Hundreds mourn in Aurora: 'There are a lot of people that are hurting'
Initial reports of Friday's mass shooting at Henry Pratt Co. seemed surreal to Sue Atwood, an Aurora native whose father once worked at the manufacturing facility.
Devastation set in when she learned that her daughter's friend and former classmate was one of the five employees killed.
Atwood, who now lives in Sheridan, Illinois, wanted to do whatever she could to honor the memory of 21-year-old Trevor Wehner, a Northern Illinois University student fatally shot on the first day of his internship.
So on Sunday, she stood among the hundreds of mourners gathering for a prayer vigil outside Henry Pratt and handed out dozens of candles that she had individually tied with a purple ribbon. She hoped the gesture would symbolize peace.
"There are a lot of people that are hurting," Atwood said. "There's going to be a hole in a lot of people's hearts."
Atwood's candles could be found among the flowers, balloons and photos placed near five white crosses at the center of the crowd, where local faith leaders offered prayers for the victims and their families, the five police officers who were injured, and the employees who survived.
Friday's tragedy shook the community and led to pain for family members, city leaders, company employees and first responders, said Dan Haas, an Aurora-area pastor for 40 years. The prayer vigil held Sunday afternoon aimed to offer peace and comfort to those who are suffering, he said.
"We are brokenhearted over what has happened to this community, what's happened to these individuals who have been murdered," Haas said. "Today begins a process of healing in all of our lives."
Mayor Richard Irvin offered support to the families of the victims, saying, "I open my heart and the city to you."
"Just to simply offer condolences is not enough. It doesn't measure the amount of pain that we feel for the loss that we've experienced here in this community," Irvin said. "Now is a time to heal. Now is a time to forgive. Now is a time to move together as a stronger community - stronger because we recognize we are in this together."
Clergy said individual prayers for each of the employees who had been killed: Trevor Wehner, 21, of DeKalb; Clayton Parks, 32, of Elgin; Josh Pinkard, 37, of Oswego; Russell Beyer, 47, of Yorkville; and Vicente Juarez, 54, of Oswego.
Chaplain Ed Doepel, who was with officers the night of the shooting, also prayed for the wounded police officers.
"Today we honor these five officers for risking their lives for their fellow citizens and were injured in the process," he said. "We also lift up all first responders and other personnel who risked their lives as they rushed into harm's way. Some were injured physically, but so many were wounded emotionally and psychologically."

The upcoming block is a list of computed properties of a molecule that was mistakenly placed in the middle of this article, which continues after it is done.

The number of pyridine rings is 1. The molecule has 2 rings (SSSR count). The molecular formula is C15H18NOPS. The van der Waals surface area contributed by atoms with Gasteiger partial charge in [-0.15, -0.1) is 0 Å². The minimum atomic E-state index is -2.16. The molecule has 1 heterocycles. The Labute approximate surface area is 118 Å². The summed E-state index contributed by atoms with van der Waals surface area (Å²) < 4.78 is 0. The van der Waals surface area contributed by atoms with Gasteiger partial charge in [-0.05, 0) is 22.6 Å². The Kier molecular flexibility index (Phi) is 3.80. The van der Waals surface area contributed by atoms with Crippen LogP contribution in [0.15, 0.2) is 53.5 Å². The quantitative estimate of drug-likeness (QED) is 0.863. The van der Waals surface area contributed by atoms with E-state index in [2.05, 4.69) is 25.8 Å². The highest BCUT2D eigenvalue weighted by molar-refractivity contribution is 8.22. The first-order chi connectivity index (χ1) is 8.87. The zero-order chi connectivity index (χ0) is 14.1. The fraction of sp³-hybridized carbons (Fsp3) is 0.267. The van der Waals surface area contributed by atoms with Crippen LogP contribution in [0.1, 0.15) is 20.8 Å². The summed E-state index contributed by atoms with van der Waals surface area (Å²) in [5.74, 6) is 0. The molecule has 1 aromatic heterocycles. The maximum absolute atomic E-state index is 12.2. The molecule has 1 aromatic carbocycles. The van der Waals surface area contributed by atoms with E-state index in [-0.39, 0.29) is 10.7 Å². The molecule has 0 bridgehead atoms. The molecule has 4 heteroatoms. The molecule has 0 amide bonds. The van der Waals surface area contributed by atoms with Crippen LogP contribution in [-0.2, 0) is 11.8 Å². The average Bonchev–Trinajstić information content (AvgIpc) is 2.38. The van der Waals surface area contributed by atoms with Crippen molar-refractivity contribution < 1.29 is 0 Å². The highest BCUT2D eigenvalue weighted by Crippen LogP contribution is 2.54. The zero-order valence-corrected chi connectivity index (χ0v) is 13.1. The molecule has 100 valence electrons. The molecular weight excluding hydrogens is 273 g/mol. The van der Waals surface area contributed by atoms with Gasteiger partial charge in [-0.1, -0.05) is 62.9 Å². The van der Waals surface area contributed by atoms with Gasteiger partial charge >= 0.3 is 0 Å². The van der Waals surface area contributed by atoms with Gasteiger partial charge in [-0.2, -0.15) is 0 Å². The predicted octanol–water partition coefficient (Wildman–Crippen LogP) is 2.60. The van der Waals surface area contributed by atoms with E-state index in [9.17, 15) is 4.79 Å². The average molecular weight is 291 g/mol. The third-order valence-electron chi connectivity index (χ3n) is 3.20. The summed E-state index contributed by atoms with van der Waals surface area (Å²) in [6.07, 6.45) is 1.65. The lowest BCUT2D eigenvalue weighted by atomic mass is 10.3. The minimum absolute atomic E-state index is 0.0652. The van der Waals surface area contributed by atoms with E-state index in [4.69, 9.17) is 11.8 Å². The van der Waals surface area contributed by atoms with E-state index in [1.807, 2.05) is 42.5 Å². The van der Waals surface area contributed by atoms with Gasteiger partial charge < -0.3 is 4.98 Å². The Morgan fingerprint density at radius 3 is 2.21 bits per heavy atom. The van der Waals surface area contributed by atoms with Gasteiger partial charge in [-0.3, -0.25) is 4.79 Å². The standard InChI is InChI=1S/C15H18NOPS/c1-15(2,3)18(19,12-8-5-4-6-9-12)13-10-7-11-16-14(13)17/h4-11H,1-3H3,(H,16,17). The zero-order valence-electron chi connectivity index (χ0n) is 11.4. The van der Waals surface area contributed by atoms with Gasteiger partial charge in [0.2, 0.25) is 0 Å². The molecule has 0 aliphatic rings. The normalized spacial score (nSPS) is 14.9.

A smaller crowd gathered later Sunday for a second vigil, followed by a procession in which five replica crosses were carried from Henry Pratt to the Aurora police station. The gathering featuring live music, prayer and guest speakers, including Lauren Carr, a survivor of the 2008 mass shooting at NIU, and Mary Kay Mace, whose daughter, Ryanne, was among five who were shot to death when a gunman opened fire in a lecture hall.
Thursday marked the 11th anniversary of the NIU shooting. When Carr heard of the Aurora shooting just one day later, her first thought was, "Not again," she said. "Eleven years have gone by, and it's still happening."
Carr and Mace offered their support and understanding to the families of the Aurora victims, saying they've been in their shoes and can understand their heartache.
"We want to help Aurora find any way they can to move forward," Carr said.
Visiting the makeshift memorial site with flowers in hand, Mario Martinez of Aurora said he and his family are struggling to process the death of his cousin, Vicente Juarez.
"We're trying to stay strong. It's just so crazy and surprising," he said. "(Juarez) was just a fun, goofy guy, always the life of the party. It's just unbelievable."
The shooting hit close to home for Aurora resident Tom Carter, whose first job was at Henry Pratt in the 1970s. He also knows one of the injured police officers.
"I came just to be part of the grieving process. It's hard to understand how someone can take this kind of action because they've been let go from a job," he said. "I think it's important for us to mourn with them and show support."
Lifelong Aurora resident Elena Perez, 26, lives two blocks away from the Henry Pratt building. She was outside Friday when police started warning of an active shooter in the area. At Sunday's vigil, she passed out flowers to family members of the victims.
"I did it so they know their loved ones are with them today," she said. "As a community, we all need to come together and support each other."